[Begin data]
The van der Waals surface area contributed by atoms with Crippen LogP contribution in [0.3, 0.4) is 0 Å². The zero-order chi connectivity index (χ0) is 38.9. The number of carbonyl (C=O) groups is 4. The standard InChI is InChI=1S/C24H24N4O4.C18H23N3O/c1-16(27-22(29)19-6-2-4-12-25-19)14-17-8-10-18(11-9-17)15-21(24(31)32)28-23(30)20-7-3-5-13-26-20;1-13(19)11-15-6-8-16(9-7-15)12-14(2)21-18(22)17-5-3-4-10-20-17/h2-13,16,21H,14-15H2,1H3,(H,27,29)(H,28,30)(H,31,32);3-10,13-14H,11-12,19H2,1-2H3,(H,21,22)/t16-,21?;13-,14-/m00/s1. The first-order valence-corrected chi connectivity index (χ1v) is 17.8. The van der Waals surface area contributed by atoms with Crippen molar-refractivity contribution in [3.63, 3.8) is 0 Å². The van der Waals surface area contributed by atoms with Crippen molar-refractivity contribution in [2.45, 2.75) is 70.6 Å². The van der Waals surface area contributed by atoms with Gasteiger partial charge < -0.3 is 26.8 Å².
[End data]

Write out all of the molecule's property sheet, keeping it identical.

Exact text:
The van der Waals surface area contributed by atoms with Crippen LogP contribution in [0.3, 0.4) is 0 Å². The zero-order chi connectivity index (χ0) is 38.9. The number of carbonyl (C=O) groups is 4. The standard InChI is InChI=1S/C24H24N4O4.C18H23N3O/c1-16(27-22(29)19-6-2-4-12-25-19)14-17-8-10-18(11-9-17)15-21(24(31)32)28-23(30)20-7-3-5-13-26-20;1-13(19)11-15-6-8-16(9-7-15)12-14(2)21-18(22)17-5-3-4-10-20-17/h2-13,16,21H,14-15H2,1H3,(H,27,29)(H,28,30)(H,31,32);3-10,13-14H,11-12,19H2,1-2H3,(H,21,22)/t16-,21?;13-,14-/m00/s1. The first-order valence-corrected chi connectivity index (χ1v) is 17.8. The van der Waals surface area contributed by atoms with Crippen molar-refractivity contribution in [3.63, 3.8) is 0 Å². The van der Waals surface area contributed by atoms with Crippen molar-refractivity contribution in [2.45, 2.75) is 70.6 Å². The van der Waals surface area contributed by atoms with Gasteiger partial charge < -0.3 is 26.8 Å².